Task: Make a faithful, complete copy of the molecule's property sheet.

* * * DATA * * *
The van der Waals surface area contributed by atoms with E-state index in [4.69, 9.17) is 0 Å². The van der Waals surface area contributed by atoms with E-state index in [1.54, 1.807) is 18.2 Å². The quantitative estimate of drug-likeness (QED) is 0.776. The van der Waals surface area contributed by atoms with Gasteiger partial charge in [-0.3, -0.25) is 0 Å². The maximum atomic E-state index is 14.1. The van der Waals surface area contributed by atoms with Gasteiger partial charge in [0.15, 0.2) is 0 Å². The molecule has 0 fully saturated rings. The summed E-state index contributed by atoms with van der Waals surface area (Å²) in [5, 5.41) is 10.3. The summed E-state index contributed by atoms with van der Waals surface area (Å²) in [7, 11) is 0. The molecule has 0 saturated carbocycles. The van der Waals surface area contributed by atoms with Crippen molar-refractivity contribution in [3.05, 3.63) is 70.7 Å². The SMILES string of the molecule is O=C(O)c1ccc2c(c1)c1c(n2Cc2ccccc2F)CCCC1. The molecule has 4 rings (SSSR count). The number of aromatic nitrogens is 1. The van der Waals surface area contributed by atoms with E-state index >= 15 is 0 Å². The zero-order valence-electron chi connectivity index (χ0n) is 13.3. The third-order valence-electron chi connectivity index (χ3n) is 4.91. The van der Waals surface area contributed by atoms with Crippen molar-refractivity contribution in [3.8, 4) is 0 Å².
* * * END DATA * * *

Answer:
The van der Waals surface area contributed by atoms with E-state index in [4.69, 9.17) is 0 Å². The van der Waals surface area contributed by atoms with E-state index in [1.54, 1.807) is 18.2 Å². The quantitative estimate of drug-likeness (QED) is 0.776. The van der Waals surface area contributed by atoms with Gasteiger partial charge in [-0.3, -0.25) is 0 Å². The maximum atomic E-state index is 14.1. The van der Waals surface area contributed by atoms with Gasteiger partial charge in [0.15, 0.2) is 0 Å². The molecule has 0 fully saturated rings. The summed E-state index contributed by atoms with van der Waals surface area (Å²) in [5, 5.41) is 10.3. The summed E-state index contributed by atoms with van der Waals surface area (Å²) in [7, 11) is 0. The molecule has 0 saturated carbocycles. The van der Waals surface area contributed by atoms with Crippen molar-refractivity contribution in [3.05, 3.63) is 70.7 Å². The SMILES string of the molecule is O=C(O)c1ccc2c(c1)c1c(n2Cc2ccccc2F)CCCC1. The molecule has 4 rings (SSSR count). The number of aromatic nitrogens is 1. The van der Waals surface area contributed by atoms with E-state index >= 15 is 0 Å². The zero-order valence-electron chi connectivity index (χ0n) is 13.3. The third-order valence-electron chi connectivity index (χ3n) is 4.91. The van der Waals surface area contributed by atoms with Crippen molar-refractivity contribution in [3.8, 4) is 0 Å².